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Welcome to TokyoFreePress Sunday, March 26 2017 @ 06:34 AM JST

The Postman Never Rings the Bell Twice

At 11:02 a.m. sharp, August 9, the bell of Urakami Cathedral, rebuilt, in 1958, 500 meters away from the Ground Zero of 1945 A-blast, started to toll along with the sounds from other bells, sirens and horns of ships in the port, to mourn for more than seventy thousand people who were sacrificed sixty years ago to prevent the "26-century-old" Imperial institution of Japan from being dismantled.

Quite understandably the Emperor didn't show up, or he hadn't been invited in the first place.

It's noteworthy that someone from the Russian Embassy was invited there to lay the wreath representing a nuclear power for the first time ever.

In his speech, Nagasaki Mayor Itcho Ito almost singled out the United States when he said, "I am angry that the leaders of the nuclear powers trampled on the hopes of people around the world who want to abolish nuclear weapons [at the Nuclear Nonproriferation Treaty review meeting in May]." This indicated the Cold War hasn't been, and will never be, over in the brain of the Mayor with some socialist background.

But otherwise, the proceedings of the memorial service were much the same as those for the Hiroshima part of the 60th Anniversary that had taken place three days earlier.

To make a long story short, Hiroshima and Nagasaki have long organized their annual memorial services separately from each other simply because of ideological differences between the two organizers.

But obviously it's about time now to have thought about unifying the anti-nuke organizations into one because two inane ceremonies every year are one too many, to say the least.

If you allow me to explain my point of contention by hypothesizing an indecent thing, just imagine what if Al-Qaeda had hit another big U.S. city on September 14, 2001. Can you visualize that the Mayors of the two cities holding their memorial services for the year of 2061, one after the other, with a 2-day interval in between?

I'm not sure, but perhaps Hiroshima Mayor was hinting at the unification when he declared, in a little confusing way, the next nuclear year to be "the year of Inheritance, Awakening and Commitment." He said the new nuclear year will last "369 days" from August 6, 2005 through August 9, 2006.

It's not really unusual when two business entities with different fiscal calendars are going to merge into one company. Either one of the companies has to shorten, or lengthen, its fiscal year to keep pace with the other's calendar at the time of the merger.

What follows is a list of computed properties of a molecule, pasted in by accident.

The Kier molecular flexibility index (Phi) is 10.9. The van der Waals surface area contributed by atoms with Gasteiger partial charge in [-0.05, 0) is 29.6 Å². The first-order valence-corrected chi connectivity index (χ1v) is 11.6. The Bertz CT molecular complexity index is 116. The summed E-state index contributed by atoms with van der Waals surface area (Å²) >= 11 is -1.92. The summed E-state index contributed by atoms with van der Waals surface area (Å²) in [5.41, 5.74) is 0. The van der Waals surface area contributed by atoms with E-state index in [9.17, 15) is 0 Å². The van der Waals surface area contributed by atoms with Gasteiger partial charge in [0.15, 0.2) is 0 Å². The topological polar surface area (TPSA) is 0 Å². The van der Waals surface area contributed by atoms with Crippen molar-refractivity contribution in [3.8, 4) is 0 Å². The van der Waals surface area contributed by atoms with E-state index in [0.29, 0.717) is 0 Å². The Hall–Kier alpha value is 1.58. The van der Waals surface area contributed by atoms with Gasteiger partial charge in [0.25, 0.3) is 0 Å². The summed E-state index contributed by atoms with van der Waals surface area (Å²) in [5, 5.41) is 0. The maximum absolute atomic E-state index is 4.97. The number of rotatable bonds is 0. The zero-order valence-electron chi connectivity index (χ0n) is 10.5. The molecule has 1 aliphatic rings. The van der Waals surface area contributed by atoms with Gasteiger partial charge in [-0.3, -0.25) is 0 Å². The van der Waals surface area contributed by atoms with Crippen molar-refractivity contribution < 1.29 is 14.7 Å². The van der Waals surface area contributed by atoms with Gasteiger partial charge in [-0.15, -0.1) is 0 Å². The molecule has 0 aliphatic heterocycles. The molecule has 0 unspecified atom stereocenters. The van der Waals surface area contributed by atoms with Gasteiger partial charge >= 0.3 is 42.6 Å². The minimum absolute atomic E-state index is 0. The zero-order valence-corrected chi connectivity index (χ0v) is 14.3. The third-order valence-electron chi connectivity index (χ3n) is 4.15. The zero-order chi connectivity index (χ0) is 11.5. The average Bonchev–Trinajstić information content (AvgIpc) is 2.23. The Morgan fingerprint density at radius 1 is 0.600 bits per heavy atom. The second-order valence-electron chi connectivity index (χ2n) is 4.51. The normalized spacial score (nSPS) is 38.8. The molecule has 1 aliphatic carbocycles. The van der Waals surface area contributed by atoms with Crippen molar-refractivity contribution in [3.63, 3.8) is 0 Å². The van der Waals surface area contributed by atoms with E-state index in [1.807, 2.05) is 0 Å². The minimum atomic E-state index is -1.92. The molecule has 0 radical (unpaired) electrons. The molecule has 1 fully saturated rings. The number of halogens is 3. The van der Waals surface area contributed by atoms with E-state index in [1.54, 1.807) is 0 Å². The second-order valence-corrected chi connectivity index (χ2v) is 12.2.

I'm not suggesting, though, that the unification should go so far as to share the epigraphs on the monuments between Hiroshima and Nagasaki.

The epigraph on the monument sitting in the Hiroshima's Peace Memorial Park reads: LET ALL THE SOULS HERE REST IN PEACE; FOR WE SHALL NOT REPEAT THE EVIL.

In the past the ambiguous epitaph has caused a lot of controversy. Anti-U.S. right-wingers have always asked, "Who are 'We'?" Despite the silly question, it's obvious 'we' are us (not the U.S.) And that's why those right-wing nuts and winos have repeatedly vandalized the monument.

Neither do I recommend a famous supplementary notion to the above-mentioned epitaph, which you can find on the official website of Hiroshima-city, be shared between the two cities. It says: "Those who cannot remember the past are condemned to repeat the evil."

These notions and epitaphs are something to be abandoned altogether when unifying the anti-nuke movements because the underlying pathological fixation to the past is the real evil facing Japan.

Besides, the unification would enable the Prime Minister to halve his travel expenses, although Junichiro Koizumi should do much, much more than just saving his expenses.

As I wrote in the August 7 TFP story entitled "60th anniversary was observed in the same old way", the history of Japan's weak-kneed nuclear diplomacy has been filled with mea culpa over innumerable what-ifs, such as:
- What if Prime Minister Eisaku Sato hadn't signed the NPT back in 1970 when China had already been nuclearized?
- What if Prime Minister Takeo Miki hadn't asked the Diet to ratify the treaty in 1976?
- What if Prime Minister Kiichi Miyazawa had insisted Japan would consider the same course of action when North Korea started threatening to withdraw from the NPT in 1993?
- etc., etc.

You may have read, or seen a film adaptation of, "The Postman Always Rings Twice" - one of my favorite crime novels - written by James M. Cain in 1934.

In our everyday life, the "postman" often rings the bell twice, or even many more times, just like the bell of Urakami Cathedral tolls over and over on August 9.

On the contrary, the postman always rings only once when it comes to international politics. The same holds true, perhaps to a lesser degree, with domestic politics.

For the Prime Minister and the Mayors of the two cities, who now look to have lost track of reality, I would rewrite the above-mentioned epigraph this way:


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